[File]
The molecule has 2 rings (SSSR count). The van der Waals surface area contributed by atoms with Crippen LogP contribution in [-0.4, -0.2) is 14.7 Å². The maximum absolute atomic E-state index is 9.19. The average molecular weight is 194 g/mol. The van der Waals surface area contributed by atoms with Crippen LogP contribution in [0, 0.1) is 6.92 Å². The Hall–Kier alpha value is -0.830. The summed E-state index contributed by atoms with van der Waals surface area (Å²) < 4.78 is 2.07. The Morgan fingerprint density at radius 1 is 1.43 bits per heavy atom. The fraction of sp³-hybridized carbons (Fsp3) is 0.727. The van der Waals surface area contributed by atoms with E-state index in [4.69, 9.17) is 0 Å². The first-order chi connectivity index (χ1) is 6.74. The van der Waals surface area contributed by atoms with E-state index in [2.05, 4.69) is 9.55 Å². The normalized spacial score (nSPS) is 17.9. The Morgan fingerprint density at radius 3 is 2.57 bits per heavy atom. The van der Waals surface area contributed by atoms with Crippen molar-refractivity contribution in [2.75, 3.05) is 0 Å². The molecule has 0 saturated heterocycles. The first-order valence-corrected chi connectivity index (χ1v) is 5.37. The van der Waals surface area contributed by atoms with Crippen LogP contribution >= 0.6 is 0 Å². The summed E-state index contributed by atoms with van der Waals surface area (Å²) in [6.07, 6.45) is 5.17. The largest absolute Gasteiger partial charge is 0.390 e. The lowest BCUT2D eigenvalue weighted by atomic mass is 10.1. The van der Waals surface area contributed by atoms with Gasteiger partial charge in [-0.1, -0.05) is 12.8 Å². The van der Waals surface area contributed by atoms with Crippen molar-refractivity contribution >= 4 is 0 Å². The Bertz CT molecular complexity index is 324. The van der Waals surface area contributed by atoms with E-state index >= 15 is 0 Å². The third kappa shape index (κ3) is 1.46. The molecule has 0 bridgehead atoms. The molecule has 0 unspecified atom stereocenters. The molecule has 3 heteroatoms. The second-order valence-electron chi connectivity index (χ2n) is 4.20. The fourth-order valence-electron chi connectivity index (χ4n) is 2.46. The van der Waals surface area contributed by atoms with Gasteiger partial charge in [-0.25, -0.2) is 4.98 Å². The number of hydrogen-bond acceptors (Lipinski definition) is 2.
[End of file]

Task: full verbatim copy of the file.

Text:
The molecule has 2 rings (SSSR count). The van der Waals surface area contributed by atoms with Crippen LogP contribution in [-0.4, -0.2) is 14.7 Å². The maximum absolute atomic E-state index is 9.19. The average molecular weight is 194 g/mol. The van der Waals surface area contributed by atoms with Crippen LogP contribution in [0, 0.1) is 6.92 Å². The Hall–Kier alpha value is -0.830. The summed E-state index contributed by atoms with van der Waals surface area (Å²) < 4.78 is 2.07. The Morgan fingerprint density at radius 1 is 1.43 bits per heavy atom. The fraction of sp³-hybridized carbons (Fsp3) is 0.727. The van der Waals surface area contributed by atoms with E-state index in [4.69, 9.17) is 0 Å². The first-order chi connectivity index (χ1) is 6.74. The van der Waals surface area contributed by atoms with E-state index in [2.05, 4.69) is 9.55 Å². The normalized spacial score (nSPS) is 17.9. The Morgan fingerprint density at radius 3 is 2.57 bits per heavy atom. The van der Waals surface area contributed by atoms with Crippen molar-refractivity contribution in [2.75, 3.05) is 0 Å². The molecule has 0 saturated heterocycles. The first-order valence-corrected chi connectivity index (χ1v) is 5.37. The van der Waals surface area contributed by atoms with Crippen LogP contribution >= 0.6 is 0 Å². The summed E-state index contributed by atoms with van der Waals surface area (Å²) in [6.07, 6.45) is 5.17. The largest absolute Gasteiger partial charge is 0.390 e. The lowest BCUT2D eigenvalue weighted by atomic mass is 10.1. The van der Waals surface area contributed by atoms with Gasteiger partial charge in [-0.1, -0.05) is 12.8 Å². The van der Waals surface area contributed by atoms with Crippen molar-refractivity contribution >= 4 is 0 Å². The Bertz CT molecular complexity index is 324. The van der Waals surface area contributed by atoms with E-state index >= 15 is 0 Å². The third kappa shape index (κ3) is 1.46. The molecule has 0 bridgehead atoms. The molecule has 0 unspecified atom stereocenters. The molecule has 3 heteroatoms. The second-order valence-electron chi connectivity index (χ2n) is 4.20. The fourth-order valence-electron chi connectivity index (χ4n) is 2.46. The van der Waals surface area contributed by atoms with Gasteiger partial charge in [-0.25, -0.2) is 4.98 Å². The number of hydrogen-bond acceptors (Lipinski definition) is 2.